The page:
When developing content for mobile devices, it's important to look beyond simple XHTML/CSS pages and even beyond the browser. The interplay between web content and mobile user can occur in a variety of ways, some of which are often more efficient, affordable, or universal than browser-based interaction--even some of which are not delivered through the web but through other content delivery channels. This chapter exposes a few approaches for developing a well-rounded mobile strategy.
Mobile messaging, quite simply, is a far more prevalent mobile activity than viewing web content with a browser. To ignore messaging is to ignore the largest slice of the content consumer pie and a potentially profitable opportunity. Messaging comes in a variety of flavors: Short Messaging Service (SMS), which is text-only messaging; Multimedia Messaging Service (MMS) for sending photos, audio, video, and rich text in addition to plain text; Enhanced Messaging Service (EMS), a technology older and less capable than MMS, but marginally more capable than SMS.
Of particular interest as it relates to mobile web content is text messaging. More than 10 billion text messages are sent worldwide every month, and estimates for SMS support on handsets in use today range as high as 98%.1 In the U.K. alone, 41.8 billion text messages were sent in 2006.2 Because of its prevalence, person-to-person (one-to-one) text messaging is a familiar activity: A user types a message on her handset, sends it to a personal number, and the intended recipient receives the message on his handset. However, texting can also be a one-to-many or many-to-one relationship. Content providers big and small have leveraged the power of texting as a means of serving web content to mobile users in this way. For example, mobile users can conduct a web search by texting their search query rather than entering a query in a browser search field.
Google SMS (http://www.google.com/sms) offers SMS search, and the process combines texting and search query (see Figure 6-1). A user types keywords, e.g. "hotels san francisco," as a text message, sends the message to Google's SMS number (466453 in the U.S.), and search results are sent back as a text message. Only a few relevant results are sent, often as multiple text messages due to the recommended 160 character limit for SMS messages. Yahoo! oneSearch (http://mobile.yahoo.com/onesearch) and 4INFO (http://4info.net ) offer similar services, among others.
Figure 6-1. Using Google SMS Search with a Nokia 6800 in my trusty Jeep Cherokee. (Yes, of course I was parked.)
PayPal (http://www.paypal.com ) has also embraced texting as a means for extending its popular web payment service to mobile phones. PayPal's Text To Buy (http://mobilewebbook.com/shorty/98098) allows consumers to send money via phone merely by texting an amount and email address to PayPal's SMS number, which is 729725 in the U.S. (see Figure 6-2). In addition to texting, PayPal Mobile Checkout (https://www.paypal.com/IntegrationCenter/ic_mobile-checkout.html) offers PayPal's traditional payment services via mobile browser.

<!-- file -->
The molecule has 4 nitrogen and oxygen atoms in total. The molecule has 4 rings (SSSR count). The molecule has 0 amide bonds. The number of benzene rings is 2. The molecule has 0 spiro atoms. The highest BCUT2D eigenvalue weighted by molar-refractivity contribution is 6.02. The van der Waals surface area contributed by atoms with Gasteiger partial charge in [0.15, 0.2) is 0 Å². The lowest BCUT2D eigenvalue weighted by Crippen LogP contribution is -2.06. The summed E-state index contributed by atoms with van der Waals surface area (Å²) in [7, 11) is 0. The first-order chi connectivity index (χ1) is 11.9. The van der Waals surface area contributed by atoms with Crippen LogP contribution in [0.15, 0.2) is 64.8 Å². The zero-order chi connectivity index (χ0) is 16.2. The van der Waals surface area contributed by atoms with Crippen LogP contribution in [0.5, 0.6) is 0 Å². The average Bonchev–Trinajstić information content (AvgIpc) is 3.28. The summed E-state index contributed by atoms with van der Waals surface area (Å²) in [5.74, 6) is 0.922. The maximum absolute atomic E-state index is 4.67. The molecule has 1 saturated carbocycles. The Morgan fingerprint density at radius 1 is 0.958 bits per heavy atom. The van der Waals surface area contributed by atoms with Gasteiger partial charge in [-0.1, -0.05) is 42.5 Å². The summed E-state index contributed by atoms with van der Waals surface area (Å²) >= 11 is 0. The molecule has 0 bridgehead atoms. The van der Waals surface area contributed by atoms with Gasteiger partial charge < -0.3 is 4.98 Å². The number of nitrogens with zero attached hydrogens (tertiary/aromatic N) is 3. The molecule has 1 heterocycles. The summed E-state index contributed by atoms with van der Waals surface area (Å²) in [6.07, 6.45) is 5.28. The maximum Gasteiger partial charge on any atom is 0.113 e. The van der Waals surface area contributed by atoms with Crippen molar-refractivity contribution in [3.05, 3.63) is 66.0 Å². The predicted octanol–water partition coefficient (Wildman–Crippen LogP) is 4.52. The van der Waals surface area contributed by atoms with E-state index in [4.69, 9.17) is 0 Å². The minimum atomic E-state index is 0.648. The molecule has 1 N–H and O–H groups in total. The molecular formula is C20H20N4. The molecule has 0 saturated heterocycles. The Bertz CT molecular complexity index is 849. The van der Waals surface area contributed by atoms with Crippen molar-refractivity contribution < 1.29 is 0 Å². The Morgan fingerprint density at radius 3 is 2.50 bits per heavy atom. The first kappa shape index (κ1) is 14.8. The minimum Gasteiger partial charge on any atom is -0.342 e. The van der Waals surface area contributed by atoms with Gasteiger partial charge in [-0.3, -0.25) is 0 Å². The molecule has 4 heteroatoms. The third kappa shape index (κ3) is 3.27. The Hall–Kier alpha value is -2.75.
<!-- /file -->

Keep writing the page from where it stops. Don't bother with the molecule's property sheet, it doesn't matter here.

Figure 6-2. Sending money using PayPal's Text To Buy. (Nokia 6680)
SMS search and Text To Buy are only the tip of the proverbial texting iceberg. Imagine if the University of Texas directory (see chapter, Mobile Web Fundamentals) were also available by SMS. One could text "amy miller" to a number for the university and receive matching directory results by text message. The options are seemingly endless for employing text messaging to serve web content. Although I personally recommend you seek professional assistance if considering a custom messaging solution, DevelopersHome.com offers a very thorough SMS Tutorial at http://www.developershome.com/sms. A less replete but more digestible overview is How SMS Works by Howstuffworks.com, located at http://communication.howstuffworks.com/sms.htm.
The SMS numbers mentioned thus far--Google (466453), PayPal (729725)--are commonly known as Short Codes. They differ from phone numbers in that they act as a numeric domain name for text messaging, and they're often shorter in length than phone numbers, typically 4-6 digits. The numbers often map to letters (e.g. 82267 = "tacos"), much like toll-free advertising phone numbers. However, while Short Codes function irrespective of carrier or operator, they are not as universal as domain names because they are generally restricted to continents. So while 466453 is the Short Code for Google in the U.S., in the U.K. the Short Code may be an entirely different number. Further, because Short Codes are meant to be short, the quantity of available codes is limited. In North America, for example, Short Codes are five-digit numbers in the range 20000-99999, which results in 79,999 total numbers available.
To register a Short Code, visit one of the following:
Alternatively, if you are an organization based in the U.S., TextMarks (http://www.textmarks.com) offers a generic Short Code (41411) that can be used by any organization to send on-demand, customized messages to users, such as a web address, a marketing promotion, and so on.